How do I deal with sines or cosines greater than $1$?

When I'm solving trigonometric equations, I occasionally end up with a sine or cosine that's greater than $1$ -- and not on the unit circle. For example, today I had one that was $3 \tan 3x = \sqrt{3}$, which simplified to $\tan 3x = \frac{\sqrt{3}}{3}$, which simplified to $\sin 3x = \sqrt{3}$ and $\cos 3x = 3$. So far as I know, I can't divide this by $3$ (to isolate $x$) until I get angles with a sine of $\sqrt{3}$ and a cosine of $3$, respectively. So, how do I reduce this cosine so that I can find an angle on the unit circle with that cosine? Or, am I doing something very wrong to get this as a cosine in the first place?

Thanks!

evamvid

• $\tan \varphi = \frac{a}{b}$ does not simplify to $\sin\varphi = a$ and $\cos \varphi = b$ in general. Jan 18, 2014 at 23:23
• You are doing something very wrong to get that as a cosine in the first place. Note that $\dfrac a b=\dfrac c d$ doesn't imply at all that $a=c$ and $b=d$. Jan 18, 2014 at 23:23
• So how do I go about doing tangents? Incidentally, this was the first tangent problem on my homework -- I'm glad I asked and didn't do any more problems like this wrong! Jan 18, 2014 at 23:25
• Presumably, you have figured out the coordinates of the "special" points on the unit circle $\tfrac{\pi}{6}$, $\tfrac{\pi}{4}$, etc. You ought to look at the tangent ratios in those particular locations. Jan 18, 2014 at 23:29
• sin(x) and cos(x) are between -1 and +1 but tan(x) is between minus infinity and plus infinity. Jan 19, 2014 at 6:11

As pointed out in the comments, you are doing something like the following: $$\frac{2}{4} = \frac{1}{2} \qquad \Rightarrow \qquad 2=1\quad \mbox{ and } \quad 4=2.$$ This is very incorrect.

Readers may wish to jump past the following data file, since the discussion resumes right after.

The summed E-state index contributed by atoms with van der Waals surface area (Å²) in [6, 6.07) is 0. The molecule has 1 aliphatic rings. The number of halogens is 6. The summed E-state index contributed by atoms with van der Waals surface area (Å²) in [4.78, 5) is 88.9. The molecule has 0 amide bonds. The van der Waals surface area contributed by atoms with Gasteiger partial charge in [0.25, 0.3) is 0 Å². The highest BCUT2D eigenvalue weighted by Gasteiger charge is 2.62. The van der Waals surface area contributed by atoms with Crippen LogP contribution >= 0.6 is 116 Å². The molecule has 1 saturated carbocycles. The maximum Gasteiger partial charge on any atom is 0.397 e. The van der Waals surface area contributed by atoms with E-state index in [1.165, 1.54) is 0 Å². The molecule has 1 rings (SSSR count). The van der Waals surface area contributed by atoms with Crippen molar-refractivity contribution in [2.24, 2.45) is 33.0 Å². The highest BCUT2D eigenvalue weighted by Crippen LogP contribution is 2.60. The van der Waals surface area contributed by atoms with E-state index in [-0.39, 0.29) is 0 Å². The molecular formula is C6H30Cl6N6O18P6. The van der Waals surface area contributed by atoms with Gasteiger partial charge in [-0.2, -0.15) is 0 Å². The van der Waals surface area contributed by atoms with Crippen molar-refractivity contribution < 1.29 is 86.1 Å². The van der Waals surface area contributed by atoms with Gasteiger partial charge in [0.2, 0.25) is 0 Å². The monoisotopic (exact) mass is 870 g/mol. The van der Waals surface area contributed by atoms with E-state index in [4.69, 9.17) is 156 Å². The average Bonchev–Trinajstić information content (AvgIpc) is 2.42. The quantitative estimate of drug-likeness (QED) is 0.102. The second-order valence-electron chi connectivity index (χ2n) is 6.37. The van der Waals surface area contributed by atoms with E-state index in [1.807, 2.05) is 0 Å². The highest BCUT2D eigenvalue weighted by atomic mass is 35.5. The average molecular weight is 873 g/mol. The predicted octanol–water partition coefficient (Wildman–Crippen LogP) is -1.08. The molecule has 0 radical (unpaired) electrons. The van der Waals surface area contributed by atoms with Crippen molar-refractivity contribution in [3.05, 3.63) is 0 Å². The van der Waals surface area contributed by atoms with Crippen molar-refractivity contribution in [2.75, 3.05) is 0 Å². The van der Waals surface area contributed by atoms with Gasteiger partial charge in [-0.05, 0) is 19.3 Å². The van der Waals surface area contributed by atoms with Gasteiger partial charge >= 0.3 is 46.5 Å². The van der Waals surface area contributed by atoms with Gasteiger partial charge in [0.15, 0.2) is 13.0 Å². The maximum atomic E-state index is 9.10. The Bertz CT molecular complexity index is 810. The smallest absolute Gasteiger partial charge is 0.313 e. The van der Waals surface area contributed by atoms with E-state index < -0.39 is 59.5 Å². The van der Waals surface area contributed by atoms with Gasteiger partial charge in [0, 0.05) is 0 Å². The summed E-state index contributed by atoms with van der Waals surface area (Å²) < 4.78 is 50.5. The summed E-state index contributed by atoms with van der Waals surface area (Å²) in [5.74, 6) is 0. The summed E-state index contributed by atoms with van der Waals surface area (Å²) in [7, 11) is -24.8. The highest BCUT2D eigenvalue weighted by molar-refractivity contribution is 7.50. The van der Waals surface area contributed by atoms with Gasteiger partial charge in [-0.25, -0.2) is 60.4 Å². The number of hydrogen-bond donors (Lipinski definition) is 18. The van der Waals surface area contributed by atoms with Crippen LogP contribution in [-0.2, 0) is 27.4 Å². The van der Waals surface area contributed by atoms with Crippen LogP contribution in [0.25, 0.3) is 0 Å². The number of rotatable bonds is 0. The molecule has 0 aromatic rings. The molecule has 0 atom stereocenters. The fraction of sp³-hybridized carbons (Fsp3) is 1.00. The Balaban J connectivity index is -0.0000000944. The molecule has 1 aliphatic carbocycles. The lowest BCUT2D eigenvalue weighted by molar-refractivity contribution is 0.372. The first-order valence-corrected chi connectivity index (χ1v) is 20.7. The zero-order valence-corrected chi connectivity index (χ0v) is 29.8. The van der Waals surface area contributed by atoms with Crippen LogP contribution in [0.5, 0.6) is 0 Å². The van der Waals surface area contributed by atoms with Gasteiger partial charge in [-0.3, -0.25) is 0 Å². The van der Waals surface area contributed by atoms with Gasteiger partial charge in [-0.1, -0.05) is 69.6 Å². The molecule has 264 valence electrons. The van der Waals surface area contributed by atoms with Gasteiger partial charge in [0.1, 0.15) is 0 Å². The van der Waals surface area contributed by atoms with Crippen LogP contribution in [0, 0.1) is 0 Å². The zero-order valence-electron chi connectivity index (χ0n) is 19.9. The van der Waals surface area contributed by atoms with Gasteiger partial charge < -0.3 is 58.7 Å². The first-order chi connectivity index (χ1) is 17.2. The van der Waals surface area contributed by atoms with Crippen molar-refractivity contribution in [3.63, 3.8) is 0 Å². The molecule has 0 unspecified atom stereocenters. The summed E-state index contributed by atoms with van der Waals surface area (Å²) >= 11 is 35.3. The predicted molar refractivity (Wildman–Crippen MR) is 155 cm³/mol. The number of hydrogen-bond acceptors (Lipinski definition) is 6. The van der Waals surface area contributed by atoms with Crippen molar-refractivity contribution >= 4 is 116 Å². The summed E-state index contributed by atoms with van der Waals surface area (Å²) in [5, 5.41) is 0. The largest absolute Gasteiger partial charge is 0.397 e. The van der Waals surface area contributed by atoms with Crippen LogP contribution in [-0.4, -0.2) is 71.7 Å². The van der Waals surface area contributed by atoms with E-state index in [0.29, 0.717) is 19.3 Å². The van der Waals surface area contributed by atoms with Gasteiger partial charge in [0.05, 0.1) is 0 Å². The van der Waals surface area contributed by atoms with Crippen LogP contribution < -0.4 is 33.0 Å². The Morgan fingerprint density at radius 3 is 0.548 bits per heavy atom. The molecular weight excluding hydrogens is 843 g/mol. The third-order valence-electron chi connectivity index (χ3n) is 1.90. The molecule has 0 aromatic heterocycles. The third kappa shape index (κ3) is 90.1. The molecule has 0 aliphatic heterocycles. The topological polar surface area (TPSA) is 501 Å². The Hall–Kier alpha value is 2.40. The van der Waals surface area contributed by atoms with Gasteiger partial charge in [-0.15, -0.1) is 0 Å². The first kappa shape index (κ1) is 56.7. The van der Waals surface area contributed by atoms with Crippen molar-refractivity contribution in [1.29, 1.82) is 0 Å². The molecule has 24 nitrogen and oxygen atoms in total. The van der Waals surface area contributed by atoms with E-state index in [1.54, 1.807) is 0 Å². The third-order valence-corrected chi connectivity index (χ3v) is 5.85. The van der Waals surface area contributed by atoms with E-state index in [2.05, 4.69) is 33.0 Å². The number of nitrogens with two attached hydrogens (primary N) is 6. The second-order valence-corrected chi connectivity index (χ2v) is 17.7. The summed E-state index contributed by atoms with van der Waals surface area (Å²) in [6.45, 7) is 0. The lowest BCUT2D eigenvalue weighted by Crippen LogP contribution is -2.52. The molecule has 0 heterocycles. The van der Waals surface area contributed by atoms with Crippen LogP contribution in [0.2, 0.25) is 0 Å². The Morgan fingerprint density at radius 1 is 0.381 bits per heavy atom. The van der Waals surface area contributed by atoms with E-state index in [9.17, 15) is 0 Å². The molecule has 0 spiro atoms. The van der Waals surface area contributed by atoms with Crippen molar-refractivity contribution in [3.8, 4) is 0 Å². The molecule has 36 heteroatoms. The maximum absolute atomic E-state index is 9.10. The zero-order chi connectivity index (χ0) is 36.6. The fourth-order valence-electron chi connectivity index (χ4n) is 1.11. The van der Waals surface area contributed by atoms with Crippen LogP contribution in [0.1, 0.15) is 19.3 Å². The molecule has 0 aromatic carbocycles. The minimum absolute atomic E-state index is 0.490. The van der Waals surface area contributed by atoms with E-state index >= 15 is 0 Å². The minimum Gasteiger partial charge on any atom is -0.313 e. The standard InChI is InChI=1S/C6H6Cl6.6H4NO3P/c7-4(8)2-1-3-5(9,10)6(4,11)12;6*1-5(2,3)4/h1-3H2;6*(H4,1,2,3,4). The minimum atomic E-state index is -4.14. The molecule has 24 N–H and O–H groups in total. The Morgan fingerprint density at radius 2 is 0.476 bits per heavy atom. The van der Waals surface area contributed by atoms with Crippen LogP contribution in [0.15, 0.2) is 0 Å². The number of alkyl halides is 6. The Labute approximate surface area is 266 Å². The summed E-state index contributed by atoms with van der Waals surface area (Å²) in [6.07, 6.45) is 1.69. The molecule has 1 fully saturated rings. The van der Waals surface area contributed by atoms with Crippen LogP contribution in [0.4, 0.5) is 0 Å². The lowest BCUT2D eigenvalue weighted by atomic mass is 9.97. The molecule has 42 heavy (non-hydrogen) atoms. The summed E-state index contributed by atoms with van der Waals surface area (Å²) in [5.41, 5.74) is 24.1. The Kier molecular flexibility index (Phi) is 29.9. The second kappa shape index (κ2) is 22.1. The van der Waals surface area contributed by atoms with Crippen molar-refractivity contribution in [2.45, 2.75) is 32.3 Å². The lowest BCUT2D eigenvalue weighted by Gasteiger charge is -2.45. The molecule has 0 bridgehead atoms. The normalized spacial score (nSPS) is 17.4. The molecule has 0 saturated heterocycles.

When we are at $\tan 3x = \frac{\sqrt{3}}{3}$, the correct thing to do is find $y$ such that $\tan y = \frac{\sqrt{3}}{3}$ and then let $x=y/3$. On your calculator, you would compute $\arctan(\sqrt{3}/3)$ and set $y=\arctan(\sqrt{3}/3)+\pi n$ for $n=0, \pm 1, \pm 2, \dots$. Remember, there are multiple solutions because $\tan y$ has period $\pi$.

What if you don't want to use a calculator? Note that $\sqrt{3}/3$ is $1/\sqrt{3}$. Now think about a 30-60-90 triangle. Hint: Think about the 30 degree, or $\pi/6$ angle.

• ...except that you should not need a calculator for this particular value of the tangent function. Jan 18, 2014 at 23:30
• Yup, just edited that in, before I saw your comment. Jan 18, 2014 at 23:30
• Awesome! Thanks a lot... Jan 18, 2014 at 23:33
• No problem, my pleasure! Jan 18, 2014 at 23:34
• @evamvid That was a typo--he meant $\frac{\sqrt{3}}{3} = \frac{1}{\sqrt{3}}$ not $\frac{3}{\sqrt{3}}$. Jan 19, 2014 at 0:00

$$\tan(3x) = \frac{\sqrt{3}}{3} = \frac{1}{\sqrt{3}}$$ $$\frac{\sin(3x)}{\cos(3x)} = \frac{1}{\sqrt{3}}$$ $$\sqrt{3}\sin(3x) = \cos(3x)$$ $$1 = (\sin (3x))^2 + (\cos (3x))^2 = (\sin (3x))^2 + (\sqrt{3}\sin(3x))^2$$ $$1 = (\sin (3x))^2 + 3(\sin (3x))^2 = 4(\sin(3x))^2$$ $$(\sin(3x))^2 = \frac 1 4$$ $$\sin(3x) = \pm\frac 1 2$$ $$\cos(3x) = \pm\frac{\sqrt{3}}{2}$$ (If one of them is "$+$" then so is the other; otherwise they're both "$-$".)

• Thanks for another way to solve (and for helping me out!) Jan 18, 2014 at 23:44

Hint: If you are solving $\tan x = a/b$, you have to realize $a/b$ can be written as $(a/c)/(b/c)$ for any nonzero $c$. You have to pick a value of $c$ before you can try to do that. Look at $c= \pm \sqrt{a^2+b^2}$ and see if either of those values gets you further.